A big bunch of boxes

My situation is not quite this extreme, but sometimes it feels like it

I went a little off the rails, a couple of weeks ago. I decided I needed some new computer equipment, and I bought a couple of items I’d had my eye on at Amazon for some time. I knew I had the money, and I got a deal, so I went for it.

The only problem was, I forgot that A) My spouse had just paid off a bunch of bills that drained our bank balance, and B) I had moved money into our savings account. Saving occasionally is on my to-do list. I used to direct deposit $50 into savings each month, but then things got very tight for a few years,and I had to stop even that.

Yes, we were living close to the bone. Since getting back, I still have this sinking sense of dread that catastrophe is just around the corner. It’s not true, but I feel like I need to be constantly prepared for disaster. So, I haven’t done the regular direct deposit, recently. Even a little bit helps. … Actually, let me fix that now.

Okay, I’m back. I’m putting a little bit aside with each paycheck, now. That feels better. It’s not a ton of money, but it can add up.

Anyway, as it turned out, last week, I really miscalculated about how much money I had on hand. Not only did I spend more than I had on that equipment, but I also spent more than I should have on a couple of side projects I’ve been doing. For some reason, I was convinced that I had $5,000 more to my name, than I did. And the bank was kind enough to inform me of my miscalculation.

I fixed the problem, then it happened again.

More overdraft charges from the bank. Good grief.

A series of confused choices commenced, with me transferring money to and from the wrong accounts, and completely screwing up my mortgage payment. My susceptibility to short-term interference really bit me in the ass, in the space of only a few minutes. It’s crazy. Unless I write stuff down and keep referring to it, it might as well have never even entered my mind. It can evaporate in a matter of minutes — sometimes seconds.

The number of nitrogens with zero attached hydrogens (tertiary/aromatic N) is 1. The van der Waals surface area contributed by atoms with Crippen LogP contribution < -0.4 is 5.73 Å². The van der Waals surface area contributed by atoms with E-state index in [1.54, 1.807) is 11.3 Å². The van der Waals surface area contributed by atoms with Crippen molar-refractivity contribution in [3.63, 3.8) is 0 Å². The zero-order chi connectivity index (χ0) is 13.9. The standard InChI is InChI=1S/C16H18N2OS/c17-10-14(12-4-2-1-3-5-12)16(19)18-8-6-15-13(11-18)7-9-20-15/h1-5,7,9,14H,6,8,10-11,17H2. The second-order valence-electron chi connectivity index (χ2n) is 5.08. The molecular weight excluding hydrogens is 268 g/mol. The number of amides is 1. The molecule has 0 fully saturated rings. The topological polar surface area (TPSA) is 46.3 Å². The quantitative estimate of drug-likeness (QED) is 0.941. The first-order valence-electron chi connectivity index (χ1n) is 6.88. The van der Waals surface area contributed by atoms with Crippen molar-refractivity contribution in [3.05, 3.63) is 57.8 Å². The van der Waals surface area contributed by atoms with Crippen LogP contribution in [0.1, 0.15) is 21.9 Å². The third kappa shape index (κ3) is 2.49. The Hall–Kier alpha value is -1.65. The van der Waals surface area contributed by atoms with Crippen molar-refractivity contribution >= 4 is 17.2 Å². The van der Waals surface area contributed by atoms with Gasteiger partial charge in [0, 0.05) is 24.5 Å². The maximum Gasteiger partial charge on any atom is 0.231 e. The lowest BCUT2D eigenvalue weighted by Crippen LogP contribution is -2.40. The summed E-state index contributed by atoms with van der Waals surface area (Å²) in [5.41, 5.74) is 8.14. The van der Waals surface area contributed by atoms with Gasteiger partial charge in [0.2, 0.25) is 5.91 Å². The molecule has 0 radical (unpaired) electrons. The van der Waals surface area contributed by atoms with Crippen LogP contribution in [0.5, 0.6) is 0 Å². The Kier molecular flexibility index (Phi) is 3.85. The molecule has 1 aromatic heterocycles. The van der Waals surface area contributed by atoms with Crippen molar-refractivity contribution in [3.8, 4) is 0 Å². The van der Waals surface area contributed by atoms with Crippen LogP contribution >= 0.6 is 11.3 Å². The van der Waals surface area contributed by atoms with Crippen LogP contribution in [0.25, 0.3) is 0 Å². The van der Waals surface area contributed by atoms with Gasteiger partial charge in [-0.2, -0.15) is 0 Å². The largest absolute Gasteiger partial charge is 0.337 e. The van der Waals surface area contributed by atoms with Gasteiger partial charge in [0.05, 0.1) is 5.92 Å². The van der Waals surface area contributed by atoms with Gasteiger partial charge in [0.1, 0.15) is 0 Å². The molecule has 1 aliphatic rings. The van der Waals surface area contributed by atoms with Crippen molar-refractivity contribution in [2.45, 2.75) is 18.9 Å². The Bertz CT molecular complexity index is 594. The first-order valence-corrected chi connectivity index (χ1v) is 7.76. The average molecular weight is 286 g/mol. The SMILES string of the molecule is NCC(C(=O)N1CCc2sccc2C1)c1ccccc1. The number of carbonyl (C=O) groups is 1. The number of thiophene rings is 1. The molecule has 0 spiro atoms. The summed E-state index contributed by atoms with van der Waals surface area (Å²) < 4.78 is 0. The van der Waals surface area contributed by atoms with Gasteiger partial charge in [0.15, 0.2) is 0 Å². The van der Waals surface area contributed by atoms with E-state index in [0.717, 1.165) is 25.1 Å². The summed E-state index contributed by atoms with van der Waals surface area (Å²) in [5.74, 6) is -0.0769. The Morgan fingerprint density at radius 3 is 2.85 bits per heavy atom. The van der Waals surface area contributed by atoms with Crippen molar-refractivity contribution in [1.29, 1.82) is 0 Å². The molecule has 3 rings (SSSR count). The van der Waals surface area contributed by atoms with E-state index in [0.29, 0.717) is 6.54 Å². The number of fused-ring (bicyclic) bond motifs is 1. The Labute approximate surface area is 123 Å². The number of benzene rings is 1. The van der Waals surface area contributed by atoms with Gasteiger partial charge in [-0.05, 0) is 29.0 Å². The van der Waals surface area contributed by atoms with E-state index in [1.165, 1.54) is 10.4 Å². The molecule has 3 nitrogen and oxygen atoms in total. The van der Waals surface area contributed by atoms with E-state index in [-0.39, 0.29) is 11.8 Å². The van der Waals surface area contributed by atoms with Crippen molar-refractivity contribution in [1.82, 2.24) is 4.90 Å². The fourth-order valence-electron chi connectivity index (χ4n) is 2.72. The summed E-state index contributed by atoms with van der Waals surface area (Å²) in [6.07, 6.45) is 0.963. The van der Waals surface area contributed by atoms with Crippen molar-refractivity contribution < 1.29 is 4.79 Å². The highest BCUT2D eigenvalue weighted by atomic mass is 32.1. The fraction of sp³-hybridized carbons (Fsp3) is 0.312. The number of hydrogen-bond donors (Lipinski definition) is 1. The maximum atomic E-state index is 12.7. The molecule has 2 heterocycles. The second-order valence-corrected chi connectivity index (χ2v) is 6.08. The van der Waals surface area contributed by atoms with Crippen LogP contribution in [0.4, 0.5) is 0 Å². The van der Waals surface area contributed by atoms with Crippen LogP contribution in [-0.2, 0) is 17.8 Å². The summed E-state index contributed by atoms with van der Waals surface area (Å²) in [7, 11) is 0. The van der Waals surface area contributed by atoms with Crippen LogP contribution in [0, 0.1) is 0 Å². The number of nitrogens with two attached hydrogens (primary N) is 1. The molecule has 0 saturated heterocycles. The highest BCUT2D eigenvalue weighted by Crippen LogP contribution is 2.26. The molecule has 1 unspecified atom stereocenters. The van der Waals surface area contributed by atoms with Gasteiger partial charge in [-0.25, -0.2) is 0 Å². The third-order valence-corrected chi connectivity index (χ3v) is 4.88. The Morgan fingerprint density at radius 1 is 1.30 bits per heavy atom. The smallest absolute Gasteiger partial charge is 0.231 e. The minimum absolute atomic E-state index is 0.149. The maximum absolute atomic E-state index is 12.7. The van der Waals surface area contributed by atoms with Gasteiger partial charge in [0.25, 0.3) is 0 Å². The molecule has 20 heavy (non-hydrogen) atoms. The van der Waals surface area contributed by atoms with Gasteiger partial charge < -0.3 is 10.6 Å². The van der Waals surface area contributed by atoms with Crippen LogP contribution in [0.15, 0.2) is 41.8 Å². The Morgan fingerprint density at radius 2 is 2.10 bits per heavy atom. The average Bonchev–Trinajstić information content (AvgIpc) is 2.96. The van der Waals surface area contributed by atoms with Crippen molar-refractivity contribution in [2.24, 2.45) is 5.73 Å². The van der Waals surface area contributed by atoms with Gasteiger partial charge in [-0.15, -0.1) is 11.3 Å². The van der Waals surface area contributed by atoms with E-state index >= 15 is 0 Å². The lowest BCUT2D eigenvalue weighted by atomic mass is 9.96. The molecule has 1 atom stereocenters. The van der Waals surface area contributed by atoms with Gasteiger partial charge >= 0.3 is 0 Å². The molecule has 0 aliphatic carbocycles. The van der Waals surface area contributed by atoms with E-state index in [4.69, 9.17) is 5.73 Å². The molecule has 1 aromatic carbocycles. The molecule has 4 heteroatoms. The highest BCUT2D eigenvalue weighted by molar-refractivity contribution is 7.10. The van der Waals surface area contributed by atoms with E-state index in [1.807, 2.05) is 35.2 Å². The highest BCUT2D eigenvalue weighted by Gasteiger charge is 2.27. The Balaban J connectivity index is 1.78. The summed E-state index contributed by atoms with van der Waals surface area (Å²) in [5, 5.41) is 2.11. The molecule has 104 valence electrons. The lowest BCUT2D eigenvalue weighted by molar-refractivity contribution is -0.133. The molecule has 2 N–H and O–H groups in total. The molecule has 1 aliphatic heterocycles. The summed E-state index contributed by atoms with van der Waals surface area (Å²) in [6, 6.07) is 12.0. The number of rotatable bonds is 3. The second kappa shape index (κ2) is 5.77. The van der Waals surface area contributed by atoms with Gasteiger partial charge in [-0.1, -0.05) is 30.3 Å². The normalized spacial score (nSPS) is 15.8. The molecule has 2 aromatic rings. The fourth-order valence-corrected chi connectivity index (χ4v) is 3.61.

Thanks to the magic of online transfers and a 30-day grace period, I eventually managed to sort things out, but it was a comedy of errors there for a while. I got so confused about which account was which, even though I was looking right at everything on the screen in front of me, and I thought I was 100% clear, each time I set up a transfer. I did it wrong three or four times, before I was able to get it right. And just now, when I looked at my pending transactions, I realized that I’d actually cancelled the mortgage payment transfer. So, I set that up again.

It wasn’t that difficult, but for some reason, my head got completely turned around. I’m still a little fuzzy about it. I’ll check again later this week, when I’ve gotten some more sleep.

It’s all sorted out, now. At least, I hope so. And … getting back to my original subject… I have the new computer equipment I have been needing. And I now have a bunch of boxes I have to figure out what to do with.

The equipment was shipped to me as boxes within boxes. And a bunch of packing stuff to go with it. What the heck? How many boxes do you need? I have them stacked in in front of my bookcases, awaiting their fate.

Not that this is a bad problem. I have shelves full of crap books and papers that I have not used or looked at for years. I’ve moved things around a bit, but I haven’t actually used them. Not the way I used to, years ago. But fortunately, with these boxes, I have a solution – at least in part. I can put some of that stuff under my bed in the narrower cartons. It’s an elegant solution, really. Space is at a premium in this house, and I’ve long felt that space under beds is best used for things other than gathering dust.

So, there’s one solution.

Now I just have to choose what goes there. That’s another question.

As you can probably tell, I’m still in quandary-mode over how best to organize my workspace in my study. I’m incredibly fortunate to even have a study.Β  It’s mine, all mine, and it’s my sanctuary. It’s a cluttered sanctuary, but I’m not convinced that’s necessarily a bad thing. But with freedom comes responsibility, and I’ve been so caught up in all my projects for the past six months (if not more), that I’ve ditched a lot of the responsibility and let things slide.

With the end result being that I have a lot of stuff that needs to be rearranged and put in proper order – stat. So, I’m working at it a little bit at a time. Not making myself nuts over it, but trying to be smart. A little goes a long way, actually, and that’s a good thing.